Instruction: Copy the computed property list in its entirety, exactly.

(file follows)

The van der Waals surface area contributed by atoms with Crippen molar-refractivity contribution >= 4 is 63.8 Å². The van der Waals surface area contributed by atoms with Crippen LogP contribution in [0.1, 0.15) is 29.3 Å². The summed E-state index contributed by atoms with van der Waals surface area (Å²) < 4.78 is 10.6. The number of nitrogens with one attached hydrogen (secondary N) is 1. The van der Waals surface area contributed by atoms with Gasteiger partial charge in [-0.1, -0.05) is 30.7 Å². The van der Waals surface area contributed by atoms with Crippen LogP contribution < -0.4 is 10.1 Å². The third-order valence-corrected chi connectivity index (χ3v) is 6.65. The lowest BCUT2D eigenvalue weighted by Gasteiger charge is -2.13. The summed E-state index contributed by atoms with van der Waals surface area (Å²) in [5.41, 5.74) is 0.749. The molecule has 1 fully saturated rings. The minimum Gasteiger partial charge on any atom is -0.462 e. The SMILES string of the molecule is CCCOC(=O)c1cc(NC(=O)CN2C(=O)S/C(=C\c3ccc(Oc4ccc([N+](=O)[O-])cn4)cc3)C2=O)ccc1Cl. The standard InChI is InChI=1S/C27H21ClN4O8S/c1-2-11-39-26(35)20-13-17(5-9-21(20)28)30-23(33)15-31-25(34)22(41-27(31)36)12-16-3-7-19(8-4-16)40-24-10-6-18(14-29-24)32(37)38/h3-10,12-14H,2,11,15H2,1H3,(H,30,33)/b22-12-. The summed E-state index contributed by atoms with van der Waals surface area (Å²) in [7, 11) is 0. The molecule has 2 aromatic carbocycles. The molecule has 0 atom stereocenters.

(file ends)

The van der Waals surface area contributed by atoms with Crippen molar-refractivity contribution >= 4 is 63.8 Å². The van der Waals surface area contributed by atoms with Crippen LogP contribution in [0.1, 0.15) is 29.3 Å². The summed E-state index contributed by atoms with van der Waals surface area (Å²) < 4.78 is 10.6. The number of nitrogens with one attached hydrogen (secondary N) is 1. The van der Waals surface area contributed by atoms with Gasteiger partial charge in [-0.1, -0.05) is 30.7 Å². The van der Waals surface area contributed by atoms with Crippen LogP contribution < -0.4 is 10.1 Å². The third-order valence-corrected chi connectivity index (χ3v) is 6.65. The lowest BCUT2D eigenvalue weighted by Gasteiger charge is -2.13. The summed E-state index contributed by atoms with van der Waals surface area (Å²) in [5.41, 5.74) is 0.749. The molecule has 1 fully saturated rings. The minimum Gasteiger partial charge on any atom is -0.462 e. The SMILES string of the molecule is CCCOC(=O)c1cc(NC(=O)CN2C(=O)S/C(=C\c3ccc(Oc4ccc([N+](=O)[O-])cn4)cc3)C2=O)ccc1Cl. The standard InChI is InChI=1S/C27H21ClN4O8S/c1-2-11-39-26(35)20-13-17(5-9-21(20)28)30-23(33)15-31-25(34)22(41-27(31)36)12-16-3-7-19(8-4-16)40-24-10-6-18(14-29-24)32(37)38/h3-10,12-14H,2,11,15H2,1H3,(H,30,33)/b22-12-. The summed E-state index contributed by atoms with van der Waals surface area (Å²) in [7, 11) is 0. The molecule has 2 aromatic carbocycles. The molecule has 0 atom stereocenters.